By Dr Elaine Garcia, Senior Programme Leader at London School of Business and Finance (LSBF)
As the coronavirus infection rate continues to rise in the UK, we have action from the UK Government which the Chancellor repeatedly said during a recent press conference, is “unprecedented”.
The recently revealed package of economic support will be extremely welcomed by both businesses and workers who were at serious risk of financial difficulties and even redundancies and bankruptcy in some cases. These effects were as a result of the social distancing and household isolation requested by the government to slow the progress of COVID-19. It has been a truly extraordinary package of benefits and spending from a government, which typically, would not be expected to seek to increase state spending and support so far; we are, however, in extraordinary times.
The measures announced by the Chancellor are a further demonstration of the economic crisis that we are currently facing and the attempts of the UK government to ensure that the economy doesn’t collapse under the weight of the measures imposed.
While the measures announced were widely welcomed, one area in which the Government has been criticised is the support offered for those who are self-employed. According to the ONS, there are approximately 5 million people who are self-employed in the UK as of September 2019. The package announced does not provide any additional coverage for these people. Therefore, while employees will be given up to 80% of their wage, those who are self-employed will only be supported through Universal Credit which, for many, will be substantially under the allowance made for those who do not work for themselves.
It seems that the aim of the support package announced was to encourage businesses not to make staff redundant. Although it is also likely the package was seeking to persuade many businesses that were still operating to make the tough decision to close their doors without the need for direct Government enforcement. Enforcement was however something the Prime Minister was forced to formalise further on Monday by providing clearer guidelines for shops to shut and for people not to leave their homes unless absolutely necessary.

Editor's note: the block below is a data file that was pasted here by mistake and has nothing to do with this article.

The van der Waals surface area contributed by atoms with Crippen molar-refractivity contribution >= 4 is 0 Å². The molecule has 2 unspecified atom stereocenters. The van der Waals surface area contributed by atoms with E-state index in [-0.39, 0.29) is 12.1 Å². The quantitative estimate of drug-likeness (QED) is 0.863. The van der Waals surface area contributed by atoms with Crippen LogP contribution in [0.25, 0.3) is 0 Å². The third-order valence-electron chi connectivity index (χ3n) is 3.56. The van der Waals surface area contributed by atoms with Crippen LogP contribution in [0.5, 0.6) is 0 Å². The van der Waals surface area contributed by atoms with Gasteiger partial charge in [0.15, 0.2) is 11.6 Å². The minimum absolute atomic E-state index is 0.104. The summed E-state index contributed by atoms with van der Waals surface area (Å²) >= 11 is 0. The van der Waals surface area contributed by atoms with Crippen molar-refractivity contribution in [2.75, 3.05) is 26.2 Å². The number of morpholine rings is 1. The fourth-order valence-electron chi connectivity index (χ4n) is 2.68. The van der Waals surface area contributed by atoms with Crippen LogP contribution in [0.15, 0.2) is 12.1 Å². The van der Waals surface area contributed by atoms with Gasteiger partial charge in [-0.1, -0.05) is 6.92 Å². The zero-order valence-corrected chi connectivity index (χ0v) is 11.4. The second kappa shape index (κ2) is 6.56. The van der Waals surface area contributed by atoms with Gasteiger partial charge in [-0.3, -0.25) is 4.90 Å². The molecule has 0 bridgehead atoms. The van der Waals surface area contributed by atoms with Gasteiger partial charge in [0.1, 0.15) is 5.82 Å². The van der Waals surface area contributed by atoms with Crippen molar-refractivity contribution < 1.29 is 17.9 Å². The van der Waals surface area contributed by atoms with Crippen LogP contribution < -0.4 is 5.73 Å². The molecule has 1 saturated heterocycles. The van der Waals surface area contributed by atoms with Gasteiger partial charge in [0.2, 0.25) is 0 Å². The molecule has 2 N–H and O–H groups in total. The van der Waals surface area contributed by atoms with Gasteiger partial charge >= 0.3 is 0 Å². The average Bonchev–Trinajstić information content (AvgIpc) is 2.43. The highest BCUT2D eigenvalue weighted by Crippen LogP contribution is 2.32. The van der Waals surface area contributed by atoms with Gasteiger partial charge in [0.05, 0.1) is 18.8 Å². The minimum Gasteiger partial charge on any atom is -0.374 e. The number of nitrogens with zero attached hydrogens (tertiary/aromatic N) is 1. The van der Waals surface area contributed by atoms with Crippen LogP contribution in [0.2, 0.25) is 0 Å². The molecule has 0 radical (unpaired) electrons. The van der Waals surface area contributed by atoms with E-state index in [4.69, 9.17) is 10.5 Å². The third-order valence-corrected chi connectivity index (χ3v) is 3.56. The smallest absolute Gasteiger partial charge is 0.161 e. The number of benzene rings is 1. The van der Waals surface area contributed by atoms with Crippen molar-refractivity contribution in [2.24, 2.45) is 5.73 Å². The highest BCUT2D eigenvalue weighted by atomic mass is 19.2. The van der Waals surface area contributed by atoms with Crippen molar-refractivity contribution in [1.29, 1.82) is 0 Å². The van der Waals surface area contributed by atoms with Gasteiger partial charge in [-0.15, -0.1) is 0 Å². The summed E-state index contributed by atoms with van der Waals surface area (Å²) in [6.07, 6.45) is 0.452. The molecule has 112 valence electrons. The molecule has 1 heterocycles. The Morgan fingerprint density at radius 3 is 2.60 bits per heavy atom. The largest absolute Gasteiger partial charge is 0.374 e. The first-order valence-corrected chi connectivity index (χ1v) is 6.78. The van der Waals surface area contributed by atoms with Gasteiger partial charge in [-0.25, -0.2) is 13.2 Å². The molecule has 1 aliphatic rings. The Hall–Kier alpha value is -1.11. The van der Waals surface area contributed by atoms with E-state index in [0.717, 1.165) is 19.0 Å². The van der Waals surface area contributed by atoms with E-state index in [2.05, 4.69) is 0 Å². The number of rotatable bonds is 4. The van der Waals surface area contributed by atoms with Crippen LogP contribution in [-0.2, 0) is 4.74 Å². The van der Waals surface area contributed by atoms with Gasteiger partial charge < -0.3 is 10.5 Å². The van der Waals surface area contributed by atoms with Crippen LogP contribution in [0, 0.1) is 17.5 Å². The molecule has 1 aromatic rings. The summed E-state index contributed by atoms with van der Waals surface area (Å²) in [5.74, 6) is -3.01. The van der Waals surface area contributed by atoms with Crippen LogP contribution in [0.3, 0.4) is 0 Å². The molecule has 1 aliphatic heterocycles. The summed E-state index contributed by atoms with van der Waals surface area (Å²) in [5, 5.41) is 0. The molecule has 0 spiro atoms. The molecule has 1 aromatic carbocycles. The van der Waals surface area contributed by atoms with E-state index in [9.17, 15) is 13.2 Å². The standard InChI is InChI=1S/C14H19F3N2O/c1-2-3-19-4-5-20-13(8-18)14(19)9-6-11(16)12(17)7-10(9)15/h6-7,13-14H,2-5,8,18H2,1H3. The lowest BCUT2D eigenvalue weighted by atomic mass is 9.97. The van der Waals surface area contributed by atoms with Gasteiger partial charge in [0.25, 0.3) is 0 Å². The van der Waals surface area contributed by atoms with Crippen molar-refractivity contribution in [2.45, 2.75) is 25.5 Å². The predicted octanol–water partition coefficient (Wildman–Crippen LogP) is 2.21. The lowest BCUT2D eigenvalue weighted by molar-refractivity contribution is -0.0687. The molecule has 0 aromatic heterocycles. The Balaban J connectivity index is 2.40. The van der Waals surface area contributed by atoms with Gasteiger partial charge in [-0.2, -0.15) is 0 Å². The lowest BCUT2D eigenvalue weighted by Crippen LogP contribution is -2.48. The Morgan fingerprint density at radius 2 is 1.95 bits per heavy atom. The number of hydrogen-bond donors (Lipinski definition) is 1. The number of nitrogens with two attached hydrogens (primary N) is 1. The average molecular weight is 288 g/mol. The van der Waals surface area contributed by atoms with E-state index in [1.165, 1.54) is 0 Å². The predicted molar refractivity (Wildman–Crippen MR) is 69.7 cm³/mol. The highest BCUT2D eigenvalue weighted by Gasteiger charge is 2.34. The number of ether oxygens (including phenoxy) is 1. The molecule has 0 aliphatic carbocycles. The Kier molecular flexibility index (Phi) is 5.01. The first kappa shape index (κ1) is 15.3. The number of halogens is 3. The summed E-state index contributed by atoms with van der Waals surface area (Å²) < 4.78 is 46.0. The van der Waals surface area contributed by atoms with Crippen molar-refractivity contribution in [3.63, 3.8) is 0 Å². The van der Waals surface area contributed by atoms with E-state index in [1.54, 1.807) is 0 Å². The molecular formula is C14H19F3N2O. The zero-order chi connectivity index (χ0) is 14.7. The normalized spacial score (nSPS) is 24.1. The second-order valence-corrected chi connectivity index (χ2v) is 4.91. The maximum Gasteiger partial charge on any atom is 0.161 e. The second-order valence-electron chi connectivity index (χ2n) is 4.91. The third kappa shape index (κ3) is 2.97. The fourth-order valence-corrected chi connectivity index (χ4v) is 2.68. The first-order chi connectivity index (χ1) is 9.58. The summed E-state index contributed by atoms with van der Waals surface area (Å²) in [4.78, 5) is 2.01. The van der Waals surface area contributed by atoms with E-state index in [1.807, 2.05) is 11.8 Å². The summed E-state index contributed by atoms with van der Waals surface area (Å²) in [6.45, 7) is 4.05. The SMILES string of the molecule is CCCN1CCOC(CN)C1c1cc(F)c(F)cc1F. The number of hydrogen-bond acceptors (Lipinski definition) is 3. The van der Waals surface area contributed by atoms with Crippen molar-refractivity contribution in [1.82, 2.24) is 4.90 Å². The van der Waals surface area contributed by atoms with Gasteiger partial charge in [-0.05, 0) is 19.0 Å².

For many businesses, the difficult decision to close has now been made. Big national retailers who had already announced that they will be temporarily closing have now been joined by many others who might have been trying to carry on for as long as they could. Increasingly we are also hearing that a wide number of smaller businesses across the country are also reluctantly shutting down, hoping that customers will return when they are able to open their doors again.
Many small business owners and entrepreneurs who have announced their closure have spoken about the time they have spent building up their business and their concern about whether they will have to start from scratch when they are able to reopen. This might, in part, explain why some business also seemed to be underestimating the advice given by the Government. For example, those businesses which were still advertising rurally located B&Bs and holiday parks as a place for those from cities where to self-isolate with their families, much to the annoyance of those living within these regions.
Furthermore, it appears that many other people chose not to follow Government advice with directions to stay at home and socially isolate themselves from others over the weekend following this announcement. According to reports, beaches, parks and outdoor areas around the UK were busy and social distancing was not being observed. It is unsurprising that we therefore saw a further tightening of restrictions of the movement and freedom of the British public, the likes of which have not been seen before during peacetime and which may not, as yet, reached its pinnacle.
With further measures now implemented, the key question for the majority of businesses is, therefore, how long will these measures last and what will happen once this crisis ends? The government is clearly hoping and anticipating that the economy will bounce back and that the current economic position is only temporary. Certainly, this will be the best-case scenario for everyone. It is hard to imagine, however, that there will not be some long-term impact on the economy as a result of this crisis and the measures that have been put in place.
While it is clear that this crisis will end, and this is the message the Government is trying to disseminate, the next question we will need to tackle is how will this extraordinary spending be recouped?
Having faced a number of years of austerity, will we be faced with another period of government cuts and tax increases? In these unparalleled times, it’s impossible to know what the future will hold, but at least for now, employees and businesses can see the government is committed to supporting them during this “unprecedented” time, and there appears to be genuine relief and gratitude for this.